What does a trade war “win” look like?

President Trump’s decision on Sunday to extend the March 1st deadline for a trade deal between the US and China was interpreted favourably by investors as an indication that progress was being made on the discordant trade negotiations which have whipsawed global equity markets over the last several months. But to redress the full list of US grievances against China would require no less than a complete reversal of Chinese trade and industrial policies and for President Xi to relinquish his dream of a Chinese Century. With that in mind, what does a realistic trade war “win” look like to both factions, and should investors to expect a lasting resolution to this dispute between the two preeminent superpowers?

The list of US grievances is long and ranges from the burgeoning US-China trade deficit to intellectual property theft and industrial policies that subsidise Chinese companies in strategic industries. Despite revising its ambitious Made in China 2025 strategic plan due to pressure from the US, Chinese leadership has made few concessions (or admissions) to address allegations of IP theft and cyber espionage, forced technology transfers, and market-distorting subsidies and other types of government support. For President Xi, “winning” the trade war is straightforward – the lifting of punitive US tariffs on Chinese imports without substantively compromising on structural reforms that would alter China’s centralised development model nor inhibit the advance of its national technology champions.

For President Trump, who seems to adopt a zero-sum mercantilist approach to trade, a “win” is not so clear-cut. The trade hardliners in the Trump Administration are unlikely to be satisfied with a deal that only addresses trade deficit reduction without structural reforms to China’s trade practices. So far China has agreed to dramatically increase purchases of US goods, strengthen intellectual property rights protection and phase out certain domestic vehicle subsidies, but has resisted more meaningful reforms demanded by the US. The economic and political risks of a protracted trade war, especially with re-election on the horizon in 2020, may encourage Trump to accept a less comprehensive trade deal – a “mini deal” that addresses deficit reduction but leaves open further negotiations and sanctions.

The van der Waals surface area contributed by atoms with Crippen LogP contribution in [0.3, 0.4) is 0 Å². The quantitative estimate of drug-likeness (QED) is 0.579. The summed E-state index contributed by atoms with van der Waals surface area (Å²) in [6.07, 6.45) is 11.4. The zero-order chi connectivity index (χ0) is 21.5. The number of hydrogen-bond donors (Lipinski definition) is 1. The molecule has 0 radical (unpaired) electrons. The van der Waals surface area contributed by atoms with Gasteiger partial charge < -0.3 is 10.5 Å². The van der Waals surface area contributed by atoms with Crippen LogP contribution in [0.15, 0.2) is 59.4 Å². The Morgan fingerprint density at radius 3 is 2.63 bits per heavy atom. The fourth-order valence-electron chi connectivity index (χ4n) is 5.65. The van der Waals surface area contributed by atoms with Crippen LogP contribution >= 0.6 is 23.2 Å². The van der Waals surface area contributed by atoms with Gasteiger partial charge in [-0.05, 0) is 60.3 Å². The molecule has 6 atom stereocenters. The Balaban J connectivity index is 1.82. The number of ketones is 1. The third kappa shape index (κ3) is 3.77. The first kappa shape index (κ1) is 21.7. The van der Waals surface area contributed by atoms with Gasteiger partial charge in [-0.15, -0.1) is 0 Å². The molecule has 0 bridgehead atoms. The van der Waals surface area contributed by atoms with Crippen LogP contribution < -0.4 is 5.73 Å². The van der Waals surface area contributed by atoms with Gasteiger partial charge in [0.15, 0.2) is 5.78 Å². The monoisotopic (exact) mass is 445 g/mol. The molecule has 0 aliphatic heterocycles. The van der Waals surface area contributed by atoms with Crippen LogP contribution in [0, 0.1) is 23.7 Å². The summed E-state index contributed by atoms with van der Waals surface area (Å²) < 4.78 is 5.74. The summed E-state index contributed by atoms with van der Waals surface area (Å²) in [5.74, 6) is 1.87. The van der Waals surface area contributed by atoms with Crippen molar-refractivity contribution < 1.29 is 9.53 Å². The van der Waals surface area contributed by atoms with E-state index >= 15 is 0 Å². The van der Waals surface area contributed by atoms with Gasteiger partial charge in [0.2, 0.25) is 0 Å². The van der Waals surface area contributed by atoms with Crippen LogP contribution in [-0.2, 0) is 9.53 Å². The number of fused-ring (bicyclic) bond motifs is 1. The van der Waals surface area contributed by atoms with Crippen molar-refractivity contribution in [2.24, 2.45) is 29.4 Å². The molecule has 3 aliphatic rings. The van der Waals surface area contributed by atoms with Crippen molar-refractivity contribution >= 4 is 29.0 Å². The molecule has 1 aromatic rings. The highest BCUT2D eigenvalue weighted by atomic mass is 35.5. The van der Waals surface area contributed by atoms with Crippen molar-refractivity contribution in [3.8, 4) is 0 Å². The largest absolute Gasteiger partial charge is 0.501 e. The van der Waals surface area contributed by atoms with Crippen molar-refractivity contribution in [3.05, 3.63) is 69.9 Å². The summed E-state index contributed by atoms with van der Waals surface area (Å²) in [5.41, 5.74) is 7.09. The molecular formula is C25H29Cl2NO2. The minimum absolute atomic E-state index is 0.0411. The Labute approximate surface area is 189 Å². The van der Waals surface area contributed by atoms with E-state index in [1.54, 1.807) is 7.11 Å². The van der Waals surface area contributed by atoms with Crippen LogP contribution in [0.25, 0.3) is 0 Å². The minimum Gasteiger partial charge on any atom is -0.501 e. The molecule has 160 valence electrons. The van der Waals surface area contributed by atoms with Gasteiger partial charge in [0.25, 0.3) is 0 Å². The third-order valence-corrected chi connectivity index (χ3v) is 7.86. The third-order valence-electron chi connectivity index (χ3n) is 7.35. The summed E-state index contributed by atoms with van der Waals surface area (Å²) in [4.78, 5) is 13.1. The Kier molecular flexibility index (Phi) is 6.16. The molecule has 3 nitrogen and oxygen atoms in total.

But even a “mini deal” that focuses on reducing the US’ trade deficit with China may be unrealistic and fail to reduce the US’ overall trade deficit. The US has demanded that China take action to reduce the trade deficit by $200 billion by 2020 and eliminate the trade imbalance entirely by 2024. China has subsequently offered to go on a six-year, $1 trillion buying spree of US goods to reduce the bilateral trade deficit to zero by 2024. A cursory overview of the existing US-China trade relationship suggests such a deficit-reduction program is unlikely if not impossible.

Firstly, we need to understand the extreme imbalance of trade between China and the US. In 2017, the US imported $505 billion of goods from China while only exporting $130 billion to its trade partner. The trade deficit for 2018 is even greater and on track to exceed $400 billion. A $200 billion reduction to the trade deficit would require either the US to reduce its imports from China by 40%, or more likely China to more than double its purchases of US goods. Eliminating the trade deficit by 2024 would require China to more than quadruple its imports from the US in six years, assuming the US does not further increase its imports from China.